When Donald Trump gets indicted, he’ll ask the judge to release him on bail or his own recognizance. In the criminal cases against him in Manhattan and Fulton County, he’ll likely be granted that request, because he has no criminal record and the charges against him are nonviolent. The DOJ case may be a different matter, if it includes Espionage Act charges. But in at least two out of these three cases, Trump will very likely get bail. Not that it’ll necessarily work out well for him.
When a judge allows a defendant to stay out of jail while awaiting trial, the judge can assign various restrictions. Trump can be ordered to check in with a court officer every day, get advance approval for interstate travel, and be barred from publicly discussing the case against him. If Trump then violates any of those restrictions, the judge will promptly haul him in apply tighter restrictions, which can ultimately build up to pretrial incarceration.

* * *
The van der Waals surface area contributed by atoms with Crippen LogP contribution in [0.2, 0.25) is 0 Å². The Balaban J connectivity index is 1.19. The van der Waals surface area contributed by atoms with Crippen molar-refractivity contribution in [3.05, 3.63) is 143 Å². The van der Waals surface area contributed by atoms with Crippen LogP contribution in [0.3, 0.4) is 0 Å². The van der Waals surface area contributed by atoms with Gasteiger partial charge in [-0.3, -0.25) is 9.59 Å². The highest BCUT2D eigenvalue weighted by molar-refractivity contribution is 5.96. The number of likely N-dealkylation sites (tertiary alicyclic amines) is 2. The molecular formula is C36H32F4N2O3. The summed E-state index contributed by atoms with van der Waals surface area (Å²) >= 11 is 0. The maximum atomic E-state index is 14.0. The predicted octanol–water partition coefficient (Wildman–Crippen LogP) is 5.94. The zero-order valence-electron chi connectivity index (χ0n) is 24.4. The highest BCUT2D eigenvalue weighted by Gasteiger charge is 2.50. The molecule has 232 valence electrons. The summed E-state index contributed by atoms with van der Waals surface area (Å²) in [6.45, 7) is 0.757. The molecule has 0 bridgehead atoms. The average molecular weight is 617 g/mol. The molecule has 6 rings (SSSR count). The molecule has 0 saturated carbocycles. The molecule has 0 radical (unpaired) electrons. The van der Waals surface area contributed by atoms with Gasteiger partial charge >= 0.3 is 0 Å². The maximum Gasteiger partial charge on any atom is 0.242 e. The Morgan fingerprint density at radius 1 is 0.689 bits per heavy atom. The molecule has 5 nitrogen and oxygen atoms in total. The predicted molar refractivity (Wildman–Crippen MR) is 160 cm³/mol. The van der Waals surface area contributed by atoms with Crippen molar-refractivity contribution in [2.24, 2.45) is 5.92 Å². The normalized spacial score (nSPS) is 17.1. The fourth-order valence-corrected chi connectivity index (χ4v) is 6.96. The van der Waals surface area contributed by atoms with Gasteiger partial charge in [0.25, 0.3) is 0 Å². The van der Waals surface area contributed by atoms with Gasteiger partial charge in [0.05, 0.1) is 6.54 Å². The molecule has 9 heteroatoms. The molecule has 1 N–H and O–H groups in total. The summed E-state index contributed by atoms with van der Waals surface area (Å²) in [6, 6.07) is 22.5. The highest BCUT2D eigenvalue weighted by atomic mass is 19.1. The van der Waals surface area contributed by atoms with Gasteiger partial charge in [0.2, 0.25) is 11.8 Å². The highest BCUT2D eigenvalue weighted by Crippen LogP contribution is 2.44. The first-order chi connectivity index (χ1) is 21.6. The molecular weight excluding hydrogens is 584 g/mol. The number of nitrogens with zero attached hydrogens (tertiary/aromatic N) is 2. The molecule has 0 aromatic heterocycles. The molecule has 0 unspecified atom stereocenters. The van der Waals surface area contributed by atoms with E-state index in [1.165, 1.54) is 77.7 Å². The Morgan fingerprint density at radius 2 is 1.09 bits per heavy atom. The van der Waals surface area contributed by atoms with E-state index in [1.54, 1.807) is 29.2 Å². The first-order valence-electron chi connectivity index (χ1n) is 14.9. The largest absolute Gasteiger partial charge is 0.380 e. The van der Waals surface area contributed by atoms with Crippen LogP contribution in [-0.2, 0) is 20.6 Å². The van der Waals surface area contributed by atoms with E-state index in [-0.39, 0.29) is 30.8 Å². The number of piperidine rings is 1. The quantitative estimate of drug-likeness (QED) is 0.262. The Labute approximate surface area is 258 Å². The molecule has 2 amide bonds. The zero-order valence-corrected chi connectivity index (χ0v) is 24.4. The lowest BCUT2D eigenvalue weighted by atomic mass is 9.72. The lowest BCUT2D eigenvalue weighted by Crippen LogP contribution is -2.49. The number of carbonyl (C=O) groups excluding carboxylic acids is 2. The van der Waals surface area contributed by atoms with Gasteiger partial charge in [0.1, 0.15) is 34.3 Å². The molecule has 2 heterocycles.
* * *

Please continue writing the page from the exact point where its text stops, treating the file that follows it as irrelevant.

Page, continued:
We got a good reminder of this when FTX founder Sam Bankman-Fried tried violating his pretrial conditions. The judge in the case responded today by taking nearly all of Bankman-Fried’s internet access away. That’s how these things go. So if Trump wants to keep playing games by posting images of himself violently attacking prosecutors and such, then so be it. He’ll soon find out the hard way that criminal defendants face a swift reduction in pretrial privileges when they pull that kind of crap.
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